With PRiPSAIC, the ESAIC takes the next step after the Helsinki Declaration on Patient Safety in Anaesthesiology. PRiPSAIC works with industry partners, national societies of anaesthesiology and departments of anaesthesiology and intensive care to find and bring together ‘change champions’ and ambassadors for patient safety in hospitals in selected European countries. We will support them to learn from each other as they map and develop their current practice and develop new ways of working for the future. PRiPSAIC started in 2022. You can find more information about this project here.

The PRiPSAIC project started properly with two hospital visits in Scotland. Dr David Mackay hosted a visit on behalf of the Glasgow Royal Infirmary, a large teaching hospital in Glasgow [photo 1], and Dr Alvin Soosay was our host the following day at Forth Valley Hospital, a modern district general hospital some 30 km outside Glasgow [photo 2]. We were joined by Dr Aiste Urbonaite and Dr  Gintarė Vitkutė, consultant and resident anaesthetist, respectively, at Kaunas Clinics, a university hospital in Kaunas, Lithuania. Also with us to see how the project worked were two UK trainees, Dr Mark Tan and Dr Claire Bond. The visits followed the standard format developed during our previous project, ‘Evaluation of the extent of implementation of the Helsinki Declaration on Patient Safety in anaesthesiology: a mixed-methods action research project’ (see box).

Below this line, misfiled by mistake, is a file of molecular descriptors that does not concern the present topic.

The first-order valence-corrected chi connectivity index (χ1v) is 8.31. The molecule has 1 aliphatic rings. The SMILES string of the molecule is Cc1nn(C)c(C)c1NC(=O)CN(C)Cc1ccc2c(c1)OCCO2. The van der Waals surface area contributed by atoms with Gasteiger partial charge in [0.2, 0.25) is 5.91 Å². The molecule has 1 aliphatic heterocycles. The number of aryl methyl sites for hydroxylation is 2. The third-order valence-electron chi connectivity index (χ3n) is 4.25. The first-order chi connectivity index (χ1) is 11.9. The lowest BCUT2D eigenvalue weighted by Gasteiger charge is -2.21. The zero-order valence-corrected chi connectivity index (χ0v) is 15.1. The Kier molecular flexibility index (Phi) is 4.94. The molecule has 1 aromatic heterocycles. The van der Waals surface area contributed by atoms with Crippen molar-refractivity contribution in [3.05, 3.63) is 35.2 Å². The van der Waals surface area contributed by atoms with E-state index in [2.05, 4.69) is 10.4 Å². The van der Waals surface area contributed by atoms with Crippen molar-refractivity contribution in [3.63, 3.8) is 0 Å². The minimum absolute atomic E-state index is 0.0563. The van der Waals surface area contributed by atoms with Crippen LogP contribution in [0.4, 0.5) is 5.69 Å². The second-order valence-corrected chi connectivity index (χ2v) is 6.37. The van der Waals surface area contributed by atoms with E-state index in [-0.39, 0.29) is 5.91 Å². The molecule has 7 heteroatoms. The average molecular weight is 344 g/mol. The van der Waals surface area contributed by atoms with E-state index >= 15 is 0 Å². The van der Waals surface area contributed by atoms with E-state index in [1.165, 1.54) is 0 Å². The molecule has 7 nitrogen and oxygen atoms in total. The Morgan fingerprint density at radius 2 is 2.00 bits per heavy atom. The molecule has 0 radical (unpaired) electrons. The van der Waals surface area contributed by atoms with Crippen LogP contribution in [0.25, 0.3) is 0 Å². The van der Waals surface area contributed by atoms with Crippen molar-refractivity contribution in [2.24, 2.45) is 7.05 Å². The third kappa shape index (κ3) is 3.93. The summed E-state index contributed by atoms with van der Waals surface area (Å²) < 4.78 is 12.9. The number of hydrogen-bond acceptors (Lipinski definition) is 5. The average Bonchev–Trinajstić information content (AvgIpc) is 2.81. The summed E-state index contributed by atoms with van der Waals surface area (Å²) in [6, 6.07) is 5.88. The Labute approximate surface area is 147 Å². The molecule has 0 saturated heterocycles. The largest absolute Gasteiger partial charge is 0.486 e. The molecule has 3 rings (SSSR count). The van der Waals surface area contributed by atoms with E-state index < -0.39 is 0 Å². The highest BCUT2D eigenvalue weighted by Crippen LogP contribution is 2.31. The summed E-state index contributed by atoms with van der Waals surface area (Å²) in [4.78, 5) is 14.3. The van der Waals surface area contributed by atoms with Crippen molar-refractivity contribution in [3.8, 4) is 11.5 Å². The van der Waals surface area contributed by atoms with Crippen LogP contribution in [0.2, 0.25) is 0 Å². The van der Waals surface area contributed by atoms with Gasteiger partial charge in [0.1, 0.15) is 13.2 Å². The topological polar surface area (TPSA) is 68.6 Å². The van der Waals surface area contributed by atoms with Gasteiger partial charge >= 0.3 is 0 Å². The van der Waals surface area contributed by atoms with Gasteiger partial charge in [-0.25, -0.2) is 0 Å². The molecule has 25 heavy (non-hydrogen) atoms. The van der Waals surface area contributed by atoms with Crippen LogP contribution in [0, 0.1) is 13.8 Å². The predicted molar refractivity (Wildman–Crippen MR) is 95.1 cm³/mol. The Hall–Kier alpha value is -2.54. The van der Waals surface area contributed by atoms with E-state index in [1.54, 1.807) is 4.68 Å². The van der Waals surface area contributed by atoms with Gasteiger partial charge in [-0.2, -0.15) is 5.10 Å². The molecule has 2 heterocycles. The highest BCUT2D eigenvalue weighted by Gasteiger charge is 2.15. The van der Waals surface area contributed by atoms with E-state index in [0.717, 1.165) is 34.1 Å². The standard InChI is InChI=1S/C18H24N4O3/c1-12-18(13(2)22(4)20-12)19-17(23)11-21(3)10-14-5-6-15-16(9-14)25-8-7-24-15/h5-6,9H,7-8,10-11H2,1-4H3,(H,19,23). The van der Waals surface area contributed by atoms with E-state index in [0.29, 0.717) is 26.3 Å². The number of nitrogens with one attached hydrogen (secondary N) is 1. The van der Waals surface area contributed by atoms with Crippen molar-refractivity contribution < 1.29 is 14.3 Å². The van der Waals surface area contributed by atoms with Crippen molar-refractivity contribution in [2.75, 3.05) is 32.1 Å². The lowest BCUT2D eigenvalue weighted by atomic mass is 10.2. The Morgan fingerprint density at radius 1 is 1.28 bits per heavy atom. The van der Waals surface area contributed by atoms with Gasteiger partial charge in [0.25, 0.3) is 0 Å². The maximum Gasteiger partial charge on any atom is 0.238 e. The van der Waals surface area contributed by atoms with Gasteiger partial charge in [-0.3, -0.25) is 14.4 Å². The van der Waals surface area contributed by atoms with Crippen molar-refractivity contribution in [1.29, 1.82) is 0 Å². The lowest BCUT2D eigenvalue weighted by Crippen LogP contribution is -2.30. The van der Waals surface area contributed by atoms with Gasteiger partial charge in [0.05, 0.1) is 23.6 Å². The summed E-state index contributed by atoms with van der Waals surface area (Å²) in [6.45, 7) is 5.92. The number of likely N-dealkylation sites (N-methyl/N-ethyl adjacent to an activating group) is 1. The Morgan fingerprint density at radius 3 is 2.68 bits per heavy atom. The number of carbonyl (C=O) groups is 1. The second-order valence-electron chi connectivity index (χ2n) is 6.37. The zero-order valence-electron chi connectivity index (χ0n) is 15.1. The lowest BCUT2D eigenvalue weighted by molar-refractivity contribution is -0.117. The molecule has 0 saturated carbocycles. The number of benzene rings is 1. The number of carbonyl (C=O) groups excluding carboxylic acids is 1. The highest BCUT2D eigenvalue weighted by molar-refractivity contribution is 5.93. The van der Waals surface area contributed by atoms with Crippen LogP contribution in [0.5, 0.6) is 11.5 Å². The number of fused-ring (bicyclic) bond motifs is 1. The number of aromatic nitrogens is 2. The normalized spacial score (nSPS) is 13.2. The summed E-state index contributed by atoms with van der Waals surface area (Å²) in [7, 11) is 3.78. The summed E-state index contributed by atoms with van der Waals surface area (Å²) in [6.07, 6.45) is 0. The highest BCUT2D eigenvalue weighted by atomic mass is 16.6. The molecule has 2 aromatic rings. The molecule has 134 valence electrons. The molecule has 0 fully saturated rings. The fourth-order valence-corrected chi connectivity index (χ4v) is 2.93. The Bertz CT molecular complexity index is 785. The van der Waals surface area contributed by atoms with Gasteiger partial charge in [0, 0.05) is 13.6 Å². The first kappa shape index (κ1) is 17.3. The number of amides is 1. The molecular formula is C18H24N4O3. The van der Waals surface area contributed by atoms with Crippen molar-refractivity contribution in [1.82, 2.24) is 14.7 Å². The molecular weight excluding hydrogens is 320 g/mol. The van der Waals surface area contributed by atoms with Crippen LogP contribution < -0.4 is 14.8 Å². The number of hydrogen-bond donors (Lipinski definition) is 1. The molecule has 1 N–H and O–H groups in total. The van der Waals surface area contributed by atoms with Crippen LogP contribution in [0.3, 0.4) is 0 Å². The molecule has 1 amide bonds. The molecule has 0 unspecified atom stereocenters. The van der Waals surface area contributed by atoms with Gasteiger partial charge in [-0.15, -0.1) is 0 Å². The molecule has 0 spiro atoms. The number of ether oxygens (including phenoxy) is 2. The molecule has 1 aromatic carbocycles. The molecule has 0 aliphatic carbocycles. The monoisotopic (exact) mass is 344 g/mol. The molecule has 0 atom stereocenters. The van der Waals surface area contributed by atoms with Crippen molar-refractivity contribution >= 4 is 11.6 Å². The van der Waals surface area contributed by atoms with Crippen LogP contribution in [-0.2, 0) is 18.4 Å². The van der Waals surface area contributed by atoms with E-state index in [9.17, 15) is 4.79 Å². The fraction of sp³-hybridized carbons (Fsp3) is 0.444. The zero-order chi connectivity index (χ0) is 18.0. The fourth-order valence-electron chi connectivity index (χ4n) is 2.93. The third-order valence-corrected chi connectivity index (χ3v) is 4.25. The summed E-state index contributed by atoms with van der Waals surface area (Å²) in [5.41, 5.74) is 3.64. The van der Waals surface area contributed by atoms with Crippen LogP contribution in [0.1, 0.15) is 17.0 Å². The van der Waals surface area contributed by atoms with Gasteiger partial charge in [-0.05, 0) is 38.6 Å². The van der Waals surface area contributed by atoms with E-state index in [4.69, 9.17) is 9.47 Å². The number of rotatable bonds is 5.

David and Alvin had briefed their anaesthetic, theatre and surgical colleagues in advance, so everyone knew what to expect during the visit and made all the necessary arrangements for the visits to run smoothly [photos 3 and 4].  The visits were illuminating and educational both for our Lithuanian colleagues and also for the ‘locals’, as although there is a fair degree of standardisation of safety practices in the UK, there is always something to learn from seeing how others work. For instance, I noted that the pre-session ‘team brief’ at Forth Valley Hospital included an item telling everyone the location of emergency anaesthetic items such as dantrolene. The staff told us that often there are people in the team who are new to the hospital, and it cannot be assumed that everyone knows the local hospital practices and routines.

There were many positive comments from those involved. Dr Gintarė Vitkutė noted: ‘It was a big learning experience and honour to exchange points of view and ideas with healthcare professionals from the UK. Our aim is to achieve such a complex and thoughtful safety system in Lithuania’. One of the Scottish hosts was similarly enthusiastic: ‘The information gathering itself was not hugely time-consuming as our hospital already had most of all the protocols/guidelines required. Hearing the opinions of the visitors in terms of how things could be improved was eye-opening. The sharing of experience between departments is extremely valuable and should be the norm’.